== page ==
Repairing a Patchy Lawn
A patchy lawn is often proof that the garden has been well used by the children. There are bare patches in front of the goals, under the swings, where the paddling pool sat on the lawn all summer and under the trampoline the grass is looking rather sparse too.
A patchy lawn doesn't just look unsightly, but after a bout of heavy rain, these patches turn into muddy puddles which are then walked straight into the kitchen ... am sure you know the story! Not only that, but in dry weather, the bare earth can bake quite hard and the benefit of having a lawn as a soft landing for the inevitable falls is lost.
So each autumn it is time to repair that patchy lawn - or better still, get the kids to do the job of either reseeding or replacing it!
The best time of year for either seeding a lawn or laying turf is generally considered to be early autumn, when the ground is still sufficiently warm and the weather getting wetter. If you missed the opportunity in the autumn, spring is the next favourite.
There are several ways of dealing with a patchy lawn:
How To Repair Bare Patches Of Turf 'Properly'
1. Cut the damaged turf out using a straight-edged spade.
2. Lightly dig over the earth, if possible working in a little compost or manure.
3. Lay down a new piece of turf, filling in around the edges with some topsoil and ensuring it is level to the surrounding grass. If reseeding, ensure the ground is level with the surrounding grass first, firm it down gently and scatter the grass seed.
4. Erect a safety barrier around it to prevent the children, dogs, etc from trampling the turf until it is well established and keep it moist.
The Easy Method For Repairing Worn Patches
This is our way of repairing the multiple worn patches in our lawn - especially larger patches like that in the photo at the top of this page where the trampoline was stood during the summer. It is not the 'proper' recommended method, but it works perfectly adequately and is a lot less work than digging up pieces of turf all over the garden.
Quick-start Lawn Mix
To hasten the process of repairng a patchy lawn from seed you can pre-germinate the grass before sowing it. Put approx 1 part rye grass seed mix to 2 parts damp compost in a bucket. Cover the bucket with plastic and leave it for a few days. The temperature will need to be around 15C for the seed to germinate. Once the seeds have germinated - there is white growth appearing - spread the ready-mix over the area of lawn needing to be replaced.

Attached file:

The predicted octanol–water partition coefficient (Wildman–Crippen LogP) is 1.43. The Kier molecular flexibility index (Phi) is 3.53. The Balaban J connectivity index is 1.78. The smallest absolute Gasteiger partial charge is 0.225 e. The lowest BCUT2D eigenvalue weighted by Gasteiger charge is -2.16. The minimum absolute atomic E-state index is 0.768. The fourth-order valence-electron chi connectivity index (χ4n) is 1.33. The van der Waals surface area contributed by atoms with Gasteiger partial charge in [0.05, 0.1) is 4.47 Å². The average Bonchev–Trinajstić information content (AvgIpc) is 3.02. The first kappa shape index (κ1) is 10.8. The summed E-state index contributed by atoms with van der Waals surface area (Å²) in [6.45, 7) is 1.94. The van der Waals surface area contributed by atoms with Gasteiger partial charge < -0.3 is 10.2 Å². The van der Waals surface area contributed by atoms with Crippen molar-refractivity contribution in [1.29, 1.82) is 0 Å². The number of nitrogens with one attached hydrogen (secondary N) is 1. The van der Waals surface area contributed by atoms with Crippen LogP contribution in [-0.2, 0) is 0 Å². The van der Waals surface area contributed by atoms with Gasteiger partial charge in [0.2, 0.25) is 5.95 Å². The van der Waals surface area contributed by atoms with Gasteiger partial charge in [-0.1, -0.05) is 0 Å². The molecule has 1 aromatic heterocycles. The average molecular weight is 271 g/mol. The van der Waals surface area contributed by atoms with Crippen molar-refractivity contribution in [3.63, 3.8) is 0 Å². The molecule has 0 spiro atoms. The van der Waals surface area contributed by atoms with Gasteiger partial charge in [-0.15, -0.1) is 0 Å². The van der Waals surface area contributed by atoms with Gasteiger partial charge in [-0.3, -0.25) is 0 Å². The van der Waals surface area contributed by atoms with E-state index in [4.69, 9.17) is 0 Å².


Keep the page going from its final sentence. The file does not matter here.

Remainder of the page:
1. Choose a day when the ground is nicely soft and rake over the bare patch quite firmly using a garden rake. Children can join in with their own kids garden rake.
2. If possible, work in some compost, manure or lawn feed, though some grass seed mixes include lawn feed. Water well.
3. Sprinkle grass seed over the freshly raked area and firm down gently with the back of the rake. We recommend a seed mix with plenty of rye grasses such as the Evergreen Multi Purpose Grass Seed, as this can withstand the demands of a busy garden better than the finer seed mixes.
4. Cordon the area off to avoid the kids and dogs from trampling over the grass until it is well established and can withstand such an onslaught.
Replacing Bare Patches of Lawn with Different Material
There are some places in a kiddie garden which are just not suitable for grass. Examples would be under the swings or other play equipment, at the base of slides or just outside the play house. Children are also likely to wear paths into the lawn (a bit like rabbits!) where they frequently run from one activity to the next or from the garden path to the sandpit etc. The result for us is a patchy lawn which turns into perfect mud whenever it rains.
As an alternative to grass around garden play equipment we can use bark. It is soft to land on, doesn’t leave splinters and water drains through it so that it is a fairly clean alternative to grass. And of course it is environmentally friendly too!
Some people like to use sand, and this used to be the favoured ground material to use in playgrounds. However, any exposed sandy area is likely to be popular with local cats ... and sand tends to get walked everywhere. An option it remains nevertheless.
Most playgrounds now have rubber matting or loose fill ... lovely soft springy ground material ... and this is equally suitable and available for normal gardens. While it is not as cheap an alternative as bark, it does have several benefits: it tends to last well, it is not going to be spread around the garden or carried inside, it is clean and finally it remains level if properly put down (thinking under swings here!).
For those paths which have been worn into the lawn the easiest way of dealing with them is to turn them into 'real' garden paths - use paving slabs or stepping stones or even decking (covered in wire mesh to reduce the chance of slipping in wet weather). When we laid our garden to lawn a few years ago, we actually waited to see where paths would naturally flow before putting down the paving slabs.
Finally, keeping your lawn healthy and strong by investing a little time and money in autumn lawn care, and as far as possible moving play equipment around the garden to give the grass a rest, will all help to avoid a patchy lawn in the subsequent years.
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